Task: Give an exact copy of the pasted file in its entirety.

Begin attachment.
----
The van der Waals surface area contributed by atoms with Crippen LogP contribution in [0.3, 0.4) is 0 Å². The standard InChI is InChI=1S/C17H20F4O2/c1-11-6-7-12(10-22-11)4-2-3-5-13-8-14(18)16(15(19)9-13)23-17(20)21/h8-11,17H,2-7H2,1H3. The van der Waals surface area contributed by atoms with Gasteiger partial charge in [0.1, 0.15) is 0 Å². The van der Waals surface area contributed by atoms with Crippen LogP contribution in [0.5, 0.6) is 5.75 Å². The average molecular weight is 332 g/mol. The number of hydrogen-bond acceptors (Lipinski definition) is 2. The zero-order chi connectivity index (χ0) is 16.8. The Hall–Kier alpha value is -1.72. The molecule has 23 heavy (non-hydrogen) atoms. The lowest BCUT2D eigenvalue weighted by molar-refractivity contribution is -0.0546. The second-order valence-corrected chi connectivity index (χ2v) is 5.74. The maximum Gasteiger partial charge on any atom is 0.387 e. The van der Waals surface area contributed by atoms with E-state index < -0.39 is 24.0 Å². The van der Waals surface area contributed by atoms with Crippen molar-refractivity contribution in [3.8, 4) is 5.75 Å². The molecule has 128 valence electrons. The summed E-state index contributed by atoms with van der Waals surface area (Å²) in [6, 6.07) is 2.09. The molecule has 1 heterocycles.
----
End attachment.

The van der Waals surface area contributed by atoms with Crippen LogP contribution in [0.3, 0.4) is 0 Å². The standard InChI is InChI=1S/C17H20F4O2/c1-11-6-7-12(10-22-11)4-2-3-5-13-8-14(18)16(15(19)9-13)23-17(20)21/h8-11,17H,2-7H2,1H3. The van der Waals surface area contributed by atoms with Gasteiger partial charge in [0.1, 0.15) is 0 Å². The van der Waals surface area contributed by atoms with Crippen LogP contribution in [0.5, 0.6) is 5.75 Å². The average molecular weight is 332 g/mol. The number of hydrogen-bond acceptors (Lipinski definition) is 2. The zero-order chi connectivity index (χ0) is 16.8. The Hall–Kier alpha value is -1.72. The molecule has 23 heavy (non-hydrogen) atoms. The lowest BCUT2D eigenvalue weighted by molar-refractivity contribution is -0.0546. The second-order valence-corrected chi connectivity index (χ2v) is 5.74. The maximum Gasteiger partial charge on any atom is 0.387 e. The van der Waals surface area contributed by atoms with E-state index < -0.39 is 24.0 Å². The van der Waals surface area contributed by atoms with Crippen molar-refractivity contribution in [3.8, 4) is 5.75 Å². The molecule has 128 valence electrons. The summed E-state index contributed by atoms with van der Waals surface area (Å²) in [6, 6.07) is 2.09. The molecule has 1 heterocycles.